In Photoshop, you need to do basically the same thing, but because there is no magic exposure wand, you have to recreate the tool using the spraycan and multiple layers and blending modes.

Hopefully this information is helpful. Please let me know, thanks

marekjoz

  • 1D Mark IV
  • ******
  • Posts: 945
    • View Profile
    • marekjoz @flickr
Re: Snow in artificial light
« Reply #2 on: December 15, 2011, 08:50:54 PM »
Branden, thanks for your tips, I'll try in Lightroom following your instructions. In fact those were developed in Apperture (I was using DPP but currently testing Apperture).

The two first photos were a bit lighter - I cut them off a little bit. Attached first picture is corrected, the second one - original.

You are right - I also think, when there's no skin tone on picture or things don't look too warm when shot with AWB at the bulb light, it's not absolutely neccessary to be so puristic regarding the white balance. But since the lamps  cover the much smaller piece of picture themselve, than the area they really affect, it creates some strange "artificial" and unreal effect I wish to avoid.

On this picture lamps on the left and right sides are about 2000K, in the middle 2100K. So the third attached photo is white balanced with 2050K. Too cold... None of the pictures'  balances I like. It seems really uneasy task to correct it properly, as you say.

Thanks, +1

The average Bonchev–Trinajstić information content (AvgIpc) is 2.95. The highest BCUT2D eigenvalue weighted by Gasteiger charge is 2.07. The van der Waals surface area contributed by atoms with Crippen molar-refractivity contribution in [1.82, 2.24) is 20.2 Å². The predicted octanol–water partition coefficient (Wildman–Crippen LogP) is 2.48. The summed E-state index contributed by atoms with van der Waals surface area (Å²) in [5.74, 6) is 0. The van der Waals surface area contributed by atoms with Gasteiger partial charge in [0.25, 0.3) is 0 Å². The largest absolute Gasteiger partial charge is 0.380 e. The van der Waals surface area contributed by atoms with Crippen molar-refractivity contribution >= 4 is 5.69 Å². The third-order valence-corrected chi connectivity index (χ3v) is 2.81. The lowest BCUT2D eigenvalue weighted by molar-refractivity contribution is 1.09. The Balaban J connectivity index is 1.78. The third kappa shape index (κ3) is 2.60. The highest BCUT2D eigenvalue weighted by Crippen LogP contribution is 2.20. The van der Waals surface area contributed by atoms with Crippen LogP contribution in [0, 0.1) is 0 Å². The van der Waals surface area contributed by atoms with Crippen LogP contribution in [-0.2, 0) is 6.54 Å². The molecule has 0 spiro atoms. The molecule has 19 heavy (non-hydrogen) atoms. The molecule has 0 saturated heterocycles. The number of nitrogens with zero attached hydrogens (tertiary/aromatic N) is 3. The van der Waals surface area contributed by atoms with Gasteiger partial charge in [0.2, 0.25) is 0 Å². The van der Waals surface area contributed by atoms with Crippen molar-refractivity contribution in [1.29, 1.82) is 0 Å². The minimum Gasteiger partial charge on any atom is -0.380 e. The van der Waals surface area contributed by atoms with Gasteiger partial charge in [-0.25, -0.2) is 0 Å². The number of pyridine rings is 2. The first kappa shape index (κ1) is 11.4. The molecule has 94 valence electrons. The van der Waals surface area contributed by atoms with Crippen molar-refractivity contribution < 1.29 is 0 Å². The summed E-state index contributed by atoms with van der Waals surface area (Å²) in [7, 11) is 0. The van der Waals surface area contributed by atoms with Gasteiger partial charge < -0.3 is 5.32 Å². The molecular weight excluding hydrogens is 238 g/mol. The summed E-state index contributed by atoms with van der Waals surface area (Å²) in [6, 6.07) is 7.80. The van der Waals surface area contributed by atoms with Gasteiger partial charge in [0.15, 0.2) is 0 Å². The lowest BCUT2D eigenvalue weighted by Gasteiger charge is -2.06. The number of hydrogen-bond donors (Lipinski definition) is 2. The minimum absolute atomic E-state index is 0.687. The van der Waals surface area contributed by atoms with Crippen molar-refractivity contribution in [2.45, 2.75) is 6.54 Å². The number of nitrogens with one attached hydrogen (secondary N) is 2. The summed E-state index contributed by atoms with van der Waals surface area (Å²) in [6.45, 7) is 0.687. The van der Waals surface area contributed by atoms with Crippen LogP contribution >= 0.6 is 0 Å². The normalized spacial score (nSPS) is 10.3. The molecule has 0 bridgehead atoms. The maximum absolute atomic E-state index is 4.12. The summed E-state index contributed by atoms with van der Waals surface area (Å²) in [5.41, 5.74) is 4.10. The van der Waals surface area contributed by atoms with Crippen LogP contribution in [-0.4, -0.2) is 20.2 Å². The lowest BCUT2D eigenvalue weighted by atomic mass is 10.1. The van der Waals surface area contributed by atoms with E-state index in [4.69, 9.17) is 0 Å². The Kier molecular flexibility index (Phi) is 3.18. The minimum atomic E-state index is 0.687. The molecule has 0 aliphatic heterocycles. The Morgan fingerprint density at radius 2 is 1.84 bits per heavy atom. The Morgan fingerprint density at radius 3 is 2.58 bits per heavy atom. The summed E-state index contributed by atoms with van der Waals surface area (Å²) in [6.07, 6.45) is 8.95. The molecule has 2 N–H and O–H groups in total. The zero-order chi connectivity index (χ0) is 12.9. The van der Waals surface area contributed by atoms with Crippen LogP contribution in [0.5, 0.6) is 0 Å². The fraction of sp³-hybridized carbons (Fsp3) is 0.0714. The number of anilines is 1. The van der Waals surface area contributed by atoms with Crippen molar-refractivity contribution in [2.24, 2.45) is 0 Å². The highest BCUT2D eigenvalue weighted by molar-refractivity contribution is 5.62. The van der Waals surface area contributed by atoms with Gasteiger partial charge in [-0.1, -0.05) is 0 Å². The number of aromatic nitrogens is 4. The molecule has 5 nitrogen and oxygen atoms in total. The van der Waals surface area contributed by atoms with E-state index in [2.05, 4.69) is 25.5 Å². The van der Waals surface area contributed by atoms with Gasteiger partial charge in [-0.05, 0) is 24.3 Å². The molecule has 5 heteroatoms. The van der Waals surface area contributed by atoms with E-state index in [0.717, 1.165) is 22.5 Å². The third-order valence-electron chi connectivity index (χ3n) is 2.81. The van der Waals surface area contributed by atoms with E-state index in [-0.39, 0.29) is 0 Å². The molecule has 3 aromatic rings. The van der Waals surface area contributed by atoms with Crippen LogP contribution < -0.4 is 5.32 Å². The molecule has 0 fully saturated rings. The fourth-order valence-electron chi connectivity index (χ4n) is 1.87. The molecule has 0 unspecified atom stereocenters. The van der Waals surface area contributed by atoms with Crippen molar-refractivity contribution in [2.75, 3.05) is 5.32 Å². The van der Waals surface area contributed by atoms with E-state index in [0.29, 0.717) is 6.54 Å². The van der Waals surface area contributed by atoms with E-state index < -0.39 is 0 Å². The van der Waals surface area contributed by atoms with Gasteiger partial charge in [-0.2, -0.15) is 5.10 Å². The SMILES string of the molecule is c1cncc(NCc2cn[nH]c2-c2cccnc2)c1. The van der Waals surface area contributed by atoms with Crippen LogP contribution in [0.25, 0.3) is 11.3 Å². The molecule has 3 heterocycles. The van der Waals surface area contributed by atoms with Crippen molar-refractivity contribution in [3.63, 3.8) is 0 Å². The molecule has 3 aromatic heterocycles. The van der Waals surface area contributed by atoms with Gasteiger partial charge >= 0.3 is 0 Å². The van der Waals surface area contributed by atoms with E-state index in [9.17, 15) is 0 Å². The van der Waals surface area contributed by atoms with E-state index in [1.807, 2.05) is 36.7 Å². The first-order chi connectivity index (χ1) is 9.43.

flickr | youtube | 5D2, 50 F/1.4, 24-105 F/4 L IS, 300 F/4 L IS, x1.4 II

Minnesota Nice

  • Guest
Re: Snow in artificial light
« Reply #3 on: December 15, 2011, 10:58:02 PM »
You could take the easy way out!

Black and white!

thepancakeman

  • 6D
  • *****
  • Posts: 457
  • If at first you don't succeed, don't try skydiving
    • View Profile
Re: Snow in artificial light
« Reply #4 on: December 16, 2011, 11:43:50 AM »
On this picture lamps on the left and right sides are about 2000K, in the middle 2100K. So the third attached photo is white balanced with 2050K. Too cold...

I disagree--in my eyes the 3rd photo is head and shoulders above the previous 2.

bigblue1ca

  • EOS M2
  • ****
  • Posts: 174
    • View Profile
Re: Snow in artificial light
« Reply #5 on: December 16, 2011, 12:18:55 PM »
Quote
I disagree--in my eyes the 3rd photo is head and shoulders above the previous 2.

I agree completely.
« Last Edit: December 16, 2011, 12:21:12 PM by bigblue1ca »

marekjoz

  • 1D Mark IV
  • ******
  • Posts: 945
    • View Profile
    • marekjoz @flickr
Re: Snow in artificial light
« Reply #6 on: December 16, 2011, 12:47:17 PM »
Thanks for opinions. I must say - if you state 3rd is better, then probably it is...

It's something funny in this, that the better looking picture (3) is not, what I remembered, it rather looked in reality (1) :)